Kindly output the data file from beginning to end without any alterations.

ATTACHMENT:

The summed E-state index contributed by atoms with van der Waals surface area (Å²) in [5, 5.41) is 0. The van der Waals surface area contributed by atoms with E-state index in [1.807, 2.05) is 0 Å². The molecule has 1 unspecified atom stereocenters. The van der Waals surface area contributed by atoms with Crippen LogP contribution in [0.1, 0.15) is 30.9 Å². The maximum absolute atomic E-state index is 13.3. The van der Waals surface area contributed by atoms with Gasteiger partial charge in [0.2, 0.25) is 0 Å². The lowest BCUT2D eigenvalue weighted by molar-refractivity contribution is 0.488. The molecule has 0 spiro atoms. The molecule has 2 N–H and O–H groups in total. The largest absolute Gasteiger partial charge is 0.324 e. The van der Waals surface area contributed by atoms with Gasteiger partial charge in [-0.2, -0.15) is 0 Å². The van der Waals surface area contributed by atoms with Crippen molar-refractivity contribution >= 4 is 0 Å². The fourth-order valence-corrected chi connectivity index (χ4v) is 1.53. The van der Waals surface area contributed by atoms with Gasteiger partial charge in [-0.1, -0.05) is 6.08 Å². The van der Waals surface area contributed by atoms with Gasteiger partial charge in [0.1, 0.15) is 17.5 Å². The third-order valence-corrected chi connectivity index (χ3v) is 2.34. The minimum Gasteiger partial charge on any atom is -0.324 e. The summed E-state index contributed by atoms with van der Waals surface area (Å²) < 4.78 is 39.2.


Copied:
The summed E-state index contributed by atoms with van der Waals surface area (Å²) in [5, 5.41) is 0. The van der Waals surface area contributed by atoms with E-state index in [1.807, 2.05) is 0 Å². The molecule has 1 unspecified atom stereocenters. The van der Waals surface area contributed by atoms with Crippen LogP contribution in [0.1, 0.15) is 30.9 Å². The maximum absolute atomic E-state index is 13.3. The van der Waals surface area contributed by atoms with Gasteiger partial charge in [0.2, 0.25) is 0 Å². The lowest BCUT2D eigenvalue weighted by molar-refractivity contribution is 0.488. The molecule has 0 spiro atoms. The molecule has 2 N–H and O–H groups in total. The largest absolute Gasteiger partial charge is 0.324 e. The van der Waals surface area contributed by atoms with Gasteiger partial charge in [-0.2, -0.15) is 0 Å². The van der Waals surface area contributed by atoms with Crippen molar-refractivity contribution >= 4 is 0 Å². The fourth-order valence-corrected chi connectivity index (χ4v) is 1.53. The van der Waals surface area contributed by atoms with Gasteiger partial charge in [-0.1, -0.05) is 6.08 Å². The van der Waals surface area contributed by atoms with Gasteiger partial charge in [0.1, 0.15) is 17.5 Å². The third-order valence-corrected chi connectivity index (χ3v) is 2.34. The minimum Gasteiger partial charge on any atom is -0.324 e. The summed E-state index contributed by atoms with van der Waals surface area (Å²) < 4.78 is 39.2.